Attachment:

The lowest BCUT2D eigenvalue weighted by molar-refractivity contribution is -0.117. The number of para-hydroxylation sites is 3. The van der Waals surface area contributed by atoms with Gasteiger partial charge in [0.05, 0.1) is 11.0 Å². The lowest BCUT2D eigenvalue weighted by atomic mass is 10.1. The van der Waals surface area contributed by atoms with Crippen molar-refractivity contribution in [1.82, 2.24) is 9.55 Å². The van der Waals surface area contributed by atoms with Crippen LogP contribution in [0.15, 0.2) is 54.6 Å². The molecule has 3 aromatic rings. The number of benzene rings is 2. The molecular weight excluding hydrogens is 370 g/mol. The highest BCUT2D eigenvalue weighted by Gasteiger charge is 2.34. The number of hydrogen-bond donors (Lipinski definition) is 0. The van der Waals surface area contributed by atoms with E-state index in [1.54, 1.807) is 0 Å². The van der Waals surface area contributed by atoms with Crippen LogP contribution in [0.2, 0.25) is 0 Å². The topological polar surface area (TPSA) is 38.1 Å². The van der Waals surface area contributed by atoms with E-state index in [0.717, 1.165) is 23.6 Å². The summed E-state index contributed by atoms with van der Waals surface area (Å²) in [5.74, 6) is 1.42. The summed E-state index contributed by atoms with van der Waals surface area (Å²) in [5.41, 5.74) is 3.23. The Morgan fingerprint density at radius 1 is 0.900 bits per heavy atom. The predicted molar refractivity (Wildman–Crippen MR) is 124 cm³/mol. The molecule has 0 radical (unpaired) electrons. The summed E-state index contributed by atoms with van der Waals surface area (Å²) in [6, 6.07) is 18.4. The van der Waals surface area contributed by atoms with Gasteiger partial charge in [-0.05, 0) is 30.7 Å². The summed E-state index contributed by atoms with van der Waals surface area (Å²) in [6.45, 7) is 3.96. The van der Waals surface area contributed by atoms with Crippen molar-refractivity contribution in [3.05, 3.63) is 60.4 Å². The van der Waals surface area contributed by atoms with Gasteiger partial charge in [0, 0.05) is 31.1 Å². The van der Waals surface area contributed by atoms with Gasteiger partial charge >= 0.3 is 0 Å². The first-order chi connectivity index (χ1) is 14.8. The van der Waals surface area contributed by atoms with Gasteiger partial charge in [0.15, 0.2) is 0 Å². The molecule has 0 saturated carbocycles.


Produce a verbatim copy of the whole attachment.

The lowest BCUT2D eigenvalue weighted by molar-refractivity contribution is -0.117. The number of para-hydroxylation sites is 3. The van der Waals surface area contributed by atoms with Gasteiger partial charge in [0.05, 0.1) is 11.0 Å². The lowest BCUT2D eigenvalue weighted by atomic mass is 10.1. The van der Waals surface area contributed by atoms with Crippen molar-refractivity contribution in [1.82, 2.24) is 9.55 Å². The van der Waals surface area contributed by atoms with Crippen LogP contribution in [0.15, 0.2) is 54.6 Å². The molecule has 3 aromatic rings. The number of benzene rings is 2. The molecular weight excluding hydrogens is 370 g/mol. The highest BCUT2D eigenvalue weighted by Gasteiger charge is 2.34. The number of hydrogen-bond donors (Lipinski definition) is 0. The van der Waals surface area contributed by atoms with E-state index in [1.54, 1.807) is 0 Å². The van der Waals surface area contributed by atoms with Crippen LogP contribution in [0.2, 0.25) is 0 Å². The topological polar surface area (TPSA) is 38.1 Å². The van der Waals surface area contributed by atoms with E-state index in [0.717, 1.165) is 23.6 Å². The summed E-state index contributed by atoms with van der Waals surface area (Å²) in [5.74, 6) is 1.42. The summed E-state index contributed by atoms with van der Waals surface area (Å²) in [5.41, 5.74) is 3.23. The Morgan fingerprint density at radius 1 is 0.900 bits per heavy atom. The predicted molar refractivity (Wildman–Crippen MR) is 124 cm³/mol. The molecule has 0 radical (unpaired) electrons. The summed E-state index contributed by atoms with van der Waals surface area (Å²) in [6, 6.07) is 18.4. The van der Waals surface area contributed by atoms with Gasteiger partial charge in [-0.05, 0) is 30.7 Å². The summed E-state index contributed by atoms with van der Waals surface area (Å²) in [6.45, 7) is 3.96. The van der Waals surface area contributed by atoms with Crippen molar-refractivity contribution in [3.05, 3.63) is 60.4 Å². The van der Waals surface area contributed by atoms with Gasteiger partial charge in [0, 0.05) is 31.1 Å². The van der Waals surface area contributed by atoms with Gasteiger partial charge >= 0.3 is 0 Å². The first-order chi connectivity index (χ1) is 14.8. The van der Waals surface area contributed by atoms with Gasteiger partial charge in [0.15, 0.2) is 0 Å². The molecule has 0 saturated carbocycles.